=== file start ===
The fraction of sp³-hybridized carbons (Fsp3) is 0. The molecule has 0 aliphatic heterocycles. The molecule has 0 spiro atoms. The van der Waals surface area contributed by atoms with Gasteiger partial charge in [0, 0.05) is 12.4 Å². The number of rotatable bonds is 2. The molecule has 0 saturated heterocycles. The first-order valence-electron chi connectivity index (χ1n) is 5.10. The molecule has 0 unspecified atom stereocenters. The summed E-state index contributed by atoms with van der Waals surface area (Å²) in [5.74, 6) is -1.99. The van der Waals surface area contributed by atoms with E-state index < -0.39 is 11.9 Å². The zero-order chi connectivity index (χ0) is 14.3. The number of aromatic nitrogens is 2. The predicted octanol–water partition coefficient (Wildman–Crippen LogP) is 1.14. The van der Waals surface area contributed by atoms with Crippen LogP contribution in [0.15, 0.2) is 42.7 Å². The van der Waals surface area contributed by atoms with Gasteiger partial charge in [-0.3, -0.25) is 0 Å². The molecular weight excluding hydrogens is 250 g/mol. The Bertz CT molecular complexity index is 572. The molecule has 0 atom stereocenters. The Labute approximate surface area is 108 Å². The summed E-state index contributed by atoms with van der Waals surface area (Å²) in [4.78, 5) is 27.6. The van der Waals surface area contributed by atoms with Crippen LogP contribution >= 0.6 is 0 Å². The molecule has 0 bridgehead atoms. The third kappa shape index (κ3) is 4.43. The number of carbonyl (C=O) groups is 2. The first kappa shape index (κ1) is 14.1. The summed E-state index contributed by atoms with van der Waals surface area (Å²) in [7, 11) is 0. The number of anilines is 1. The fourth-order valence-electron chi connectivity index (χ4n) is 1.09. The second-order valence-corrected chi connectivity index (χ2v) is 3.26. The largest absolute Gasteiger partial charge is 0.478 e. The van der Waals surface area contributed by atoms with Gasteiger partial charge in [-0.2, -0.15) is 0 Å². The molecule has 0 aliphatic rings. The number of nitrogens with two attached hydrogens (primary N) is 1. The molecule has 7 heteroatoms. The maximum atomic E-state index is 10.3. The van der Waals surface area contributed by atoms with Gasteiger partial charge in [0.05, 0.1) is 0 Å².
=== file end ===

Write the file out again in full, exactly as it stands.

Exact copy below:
The fraction of sp³-hybridized carbons (Fsp3) is 0. The molecule has 0 aliphatic heterocycles. The molecule has 0 spiro atoms. The van der Waals surface area contributed by atoms with Gasteiger partial charge in [0, 0.05) is 12.4 Å². The number of rotatable bonds is 2. The molecule has 0 saturated heterocycles. The first-order valence-electron chi connectivity index (χ1n) is 5.10. The molecule has 0 unspecified atom stereocenters. The summed E-state index contributed by atoms with van der Waals surface area (Å²) in [5.74, 6) is -1.99. The van der Waals surface area contributed by atoms with E-state index < -0.39 is 11.9 Å². The zero-order chi connectivity index (χ0) is 14.3. The number of aromatic nitrogens is 2. The predicted octanol–water partition coefficient (Wildman–Crippen LogP) is 1.14. The van der Waals surface area contributed by atoms with Crippen LogP contribution in [0.15, 0.2) is 42.7 Å². The van der Waals surface area contributed by atoms with Gasteiger partial charge in [-0.3, -0.25) is 0 Å². The molecular weight excluding hydrogens is 250 g/mol. The Bertz CT molecular complexity index is 572. The molecule has 0 atom stereocenters. The Labute approximate surface area is 108 Å². The summed E-state index contributed by atoms with van der Waals surface area (Å²) in [4.78, 5) is 27.6. The van der Waals surface area contributed by atoms with Crippen LogP contribution >= 0.6 is 0 Å². The molecule has 0 bridgehead atoms. The third kappa shape index (κ3) is 4.43. The number of carbonyl (C=O) groups is 2. The first kappa shape index (κ1) is 14.1. The summed E-state index contributed by atoms with van der Waals surface area (Å²) in [7, 11) is 0. The number of anilines is 1. The fourth-order valence-electron chi connectivity index (χ4n) is 1.09. The second-order valence-corrected chi connectivity index (χ2v) is 3.26. The largest absolute Gasteiger partial charge is 0.478 e. The van der Waals surface area contributed by atoms with Gasteiger partial charge in [-0.2, -0.15) is 0 Å². The molecule has 0 aliphatic rings. The number of nitrogens with two attached hydrogens (primary N) is 1. The molecule has 7 heteroatoms. The maximum atomic E-state index is 10.3. The van der Waals surface area contributed by atoms with Gasteiger partial charge in [0.05, 0.1) is 0 Å².